WINE TRAVEL GUIDE
Wine Country Weekends
In wine country, everything from the food to the spa treatments screams, "Indulge yourself!" Here are six U.S. wine regions where you can uncork the fun.
Fancy Dinner: Oregonians take as much pride in their wild mushrooms as they do in their grapes, so it's no surprise that the fungi figure into the menu at The Joel Palmer House in Dayton. Owners Jack and Heidi Czarnecki hunt for the mushrooms themselves and transform them into dishes like the "faux gras," made not with duck liver but with truffles and chanterelles. Although there's a wine list featuring nearly 200 local pinots, customers can bring their own wine for a $20 corkage fee. 503/864-2995, joelpalmerhouse.com, entrées from $20.
Where to Stay: The four-story brick building in McMinnville that's now the Hotel Oregon has been through many changes in its 102-year history: It has been home to a banquet hall, a bus station, and a beauty parlor. Today, the 42 rooms--some with connecting doors and shared baths, good for groups-- are named after and decorated with the mementos of the quirky characters who once lived or worked in the building. 888/472-8427, mcmenamins.com, from $60.
SANTA BARBARA, CALIF.
Thanks to Sideways, Santa Barbara's wine country is more popular than ever. And with its incredible mountain views, sunny valleys, and fields of wildflowers, it definitely deserves the hype (tourism info: sbcountywines.com).
Favorite Vineyard: Sunstone Vineyards and Winery in Santa Ynez is one of the largest organic growers in the area. Surrounded by oaks, the winery looks like a 19th-century Provençal farmhouse. Exposed wood beams and textured walls help give the tasting room a cozy feel, as does the smell of lavender and rosemary wafting in from the garden. For a $10 tasting fee, you can sample six wines, including Eros, Sunstone's signature Bordeaux-style blend. 800/313-9463, sunstonewinery.com.
Picnic Supplies: You might not expect to find a Cordon Bleu--trained chef at a country store, but at Los Olivos Grocery, nine miles north of Sunstone, Mark Tekbas whips up homemade soups, salads, and sandwiches that attract people from miles around. 805/688-5115, losolivosgrocery.com.
Fresh Air: Women can channel their inner Gidget with a surfing lesson from the Santa Barbara Adventure Company. Four-hour sessions include an instructor, wet suit, surfboard rental, and lunch. 888/773-3239, sbadventureco.com, $105.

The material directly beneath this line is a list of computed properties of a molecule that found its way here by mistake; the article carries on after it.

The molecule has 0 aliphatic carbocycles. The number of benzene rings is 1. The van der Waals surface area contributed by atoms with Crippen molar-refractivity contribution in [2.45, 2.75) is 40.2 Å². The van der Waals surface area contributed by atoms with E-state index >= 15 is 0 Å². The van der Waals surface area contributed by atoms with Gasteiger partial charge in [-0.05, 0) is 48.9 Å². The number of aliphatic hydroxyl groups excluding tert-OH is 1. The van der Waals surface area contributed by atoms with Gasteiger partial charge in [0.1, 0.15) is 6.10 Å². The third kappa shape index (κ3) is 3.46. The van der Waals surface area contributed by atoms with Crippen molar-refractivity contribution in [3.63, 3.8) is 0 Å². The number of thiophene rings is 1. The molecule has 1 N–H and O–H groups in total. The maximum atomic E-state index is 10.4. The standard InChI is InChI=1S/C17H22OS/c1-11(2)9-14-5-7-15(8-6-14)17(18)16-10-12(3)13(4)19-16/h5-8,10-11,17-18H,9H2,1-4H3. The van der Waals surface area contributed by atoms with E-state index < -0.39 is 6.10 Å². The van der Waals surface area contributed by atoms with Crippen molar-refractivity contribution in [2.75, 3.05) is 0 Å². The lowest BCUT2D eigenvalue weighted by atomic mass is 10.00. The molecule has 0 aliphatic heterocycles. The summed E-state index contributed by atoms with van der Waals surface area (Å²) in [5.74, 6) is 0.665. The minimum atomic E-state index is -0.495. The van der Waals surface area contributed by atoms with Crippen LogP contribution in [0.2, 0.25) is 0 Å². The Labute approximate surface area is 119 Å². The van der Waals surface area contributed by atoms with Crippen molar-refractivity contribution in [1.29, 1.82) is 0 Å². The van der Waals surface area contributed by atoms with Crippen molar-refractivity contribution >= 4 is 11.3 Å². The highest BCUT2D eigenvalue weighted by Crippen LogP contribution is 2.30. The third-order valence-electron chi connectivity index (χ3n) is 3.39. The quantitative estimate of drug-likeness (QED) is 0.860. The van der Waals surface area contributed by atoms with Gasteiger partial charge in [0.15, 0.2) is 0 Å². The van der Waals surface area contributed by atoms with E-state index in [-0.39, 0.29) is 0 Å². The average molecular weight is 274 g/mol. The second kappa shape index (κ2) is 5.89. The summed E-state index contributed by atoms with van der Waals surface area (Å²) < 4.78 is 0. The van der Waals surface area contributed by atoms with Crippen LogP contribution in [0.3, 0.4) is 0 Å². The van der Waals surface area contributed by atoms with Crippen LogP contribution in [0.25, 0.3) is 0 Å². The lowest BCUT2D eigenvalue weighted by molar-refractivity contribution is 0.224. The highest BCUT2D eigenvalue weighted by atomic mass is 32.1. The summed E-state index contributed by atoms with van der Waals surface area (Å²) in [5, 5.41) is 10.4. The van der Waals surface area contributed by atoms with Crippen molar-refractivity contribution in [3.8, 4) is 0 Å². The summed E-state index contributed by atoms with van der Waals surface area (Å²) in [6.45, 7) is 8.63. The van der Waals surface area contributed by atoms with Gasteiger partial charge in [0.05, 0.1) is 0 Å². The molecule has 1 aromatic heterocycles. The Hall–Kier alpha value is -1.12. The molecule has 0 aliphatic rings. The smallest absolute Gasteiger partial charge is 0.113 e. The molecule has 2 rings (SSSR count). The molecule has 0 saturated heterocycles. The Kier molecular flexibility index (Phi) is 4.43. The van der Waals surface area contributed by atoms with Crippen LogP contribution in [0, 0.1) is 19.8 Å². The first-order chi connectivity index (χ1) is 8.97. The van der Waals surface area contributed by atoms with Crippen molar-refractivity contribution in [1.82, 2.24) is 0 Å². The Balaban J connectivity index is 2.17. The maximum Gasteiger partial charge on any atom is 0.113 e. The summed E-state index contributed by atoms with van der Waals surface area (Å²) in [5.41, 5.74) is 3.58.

Spa Time: The De-Stress Cafe in Solvang offers a variety of services from massages to exfoliation. The staff will send a car to pick you up at your hotel. 805/693-8776, destresscafe.com, 30-minute massage from $38.
Fancy Dinner: Brothers' Restaurant is inside Los Olivos's landmark Mattei's Tavern, which was built in 1886 as a stagecoach stop for dusty travelers looking for a meal. The menu and wine list cater to a more upscale crowd now. The filet mignon in port wine sauce with a caramelized onion-potato gratin is particularly good. 805/688-4820, matteistavern.com, entrées from $17.
Where to Stay: The town of Solvang was settled by Danish immigrants in 1911, not that you could miss that fact. The grounds of the Wine Valley Inn were modeled on the Tivoli Gardens in Copenhagen. Even the cluster of Tudor-style buildings is reminiscent of an old-world village, complete with a clock tower imported from France. The hotel has 57 rooms, and six cottages that sleep up to four. Each cottage has a living room and fireplace, and most have a private patio. 800/824-6444, winevalleyinn.com, from $89.
NAPA VALLEY AND BEYOND
The Napa and Sonoma Valleys, north of San Francisco, need no introduction. Wineries run the gamut from grand estates owned by big corporations to mom-and-pop operations that produce only a couple thousand cases each year (tourism info: napavalley.com and sonoma.com).
Favorite Vineyard: Sycamores line the driveway at Peju Province Winery in Rutherford, and the focal point of the tasting room is a stained-glass window depicting the Three Graces. The gardens are dotted with fountains and statues of mythological figures. Peju is known for its cabernet sauvignons, which you can taste for a $10 fee (800/446-7358, peju.com). There's a different feel entirely at Kaz Vineyard and Winery, a small Sonoma Valley operation that's as unconventional as they come. Owner Richard "Kaz" Kasmier--with help from his wife, son, and daughter--runs a tasting room in his barn. You can sample six wines for $3, including Kaz's specialty, port (877/833-2536, kazwinery.com).
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